Swiss Pocket Watch | Art Nouveau Niello Enamel Hunting Scene with Rose Gold
Hunter & Retrieving Dog
Rarely seen, this large (53mm) Niello hunter case watch is in great condition
with no chips to the Niello and an attractive hunting scene to boot!
Circa Date: 1920s
Style: Hunter Case.
Material: .800 Silver with Niello Enamel and Rose Gold inlay.
Decorations: Hunting scene with a retriever returning his prey.
Conditions: C 3 (The case is in Very Good condition)
Type: Single Sunk Porcelain Dial.
Numerals: Roman Numerals.
Hands: Spade Hands.
Conditions: D 3-24
(The dial is in Very Good condition - restorations)
Jewels: 15 Jewels.
Setting: Stem Set.
Escapement: Lever Escapement.
Layout: 3/4 Plate Layout.
Conditions: M 3 (The movement is in Very Good condition)
The niello watch case became a canvas for outstanding art works that will likely
never be duplicated. The term niello comes from the Latin word nigellum that is
the diminutive of niger (black.) It was a technique used by the ancient Greeks,
Romans, Egyptians and Persians. Niello is a black or blackish-blue composition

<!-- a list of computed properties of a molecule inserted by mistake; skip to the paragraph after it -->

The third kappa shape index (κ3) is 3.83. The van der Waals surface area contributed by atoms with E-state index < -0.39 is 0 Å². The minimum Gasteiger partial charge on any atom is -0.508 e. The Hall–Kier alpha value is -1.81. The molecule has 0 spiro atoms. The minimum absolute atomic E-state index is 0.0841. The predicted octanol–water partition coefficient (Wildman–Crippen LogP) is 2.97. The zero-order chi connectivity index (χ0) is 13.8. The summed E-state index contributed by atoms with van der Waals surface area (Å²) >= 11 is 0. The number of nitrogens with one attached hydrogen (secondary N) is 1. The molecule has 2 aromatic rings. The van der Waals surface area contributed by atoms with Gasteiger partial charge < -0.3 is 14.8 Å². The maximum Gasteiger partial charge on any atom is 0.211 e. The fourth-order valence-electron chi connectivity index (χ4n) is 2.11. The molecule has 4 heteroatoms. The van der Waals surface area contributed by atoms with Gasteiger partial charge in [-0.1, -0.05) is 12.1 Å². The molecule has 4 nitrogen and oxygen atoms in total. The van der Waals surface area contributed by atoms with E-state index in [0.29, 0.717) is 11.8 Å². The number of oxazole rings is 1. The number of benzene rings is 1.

of lead, silver, copper, sulfur and ammonium chloride. The mixture is fused onto
an engraved or cut-out metal base by firing the mix in a process similar to
champleve' enameling. Silver was the most often used metal for niello objects
since the soft white silver color contrasted beautifully with the darker niello.
Rose-gold inlay work was also seen in combination with niello and tri-color
effects were achieved by the use of rose-gold, niello and silver. When the
niello was heated and fired onto a silver watch case, it actually fused with the
silver very strongly, almost as if it were soldered in place. The niello would
be filled, finished and polished, leaving the surface of the watch case smooth
and flat. One can readily assume that the process of engraving the areas which
were to be filled with niello, the firing stages, and the finishing stages were
very time consuming and therefore costly. Aside from the production end, the
niello cases also had to be designed by artists who would pre-determine the
subject matter and then the cases were finished by engravers who produced the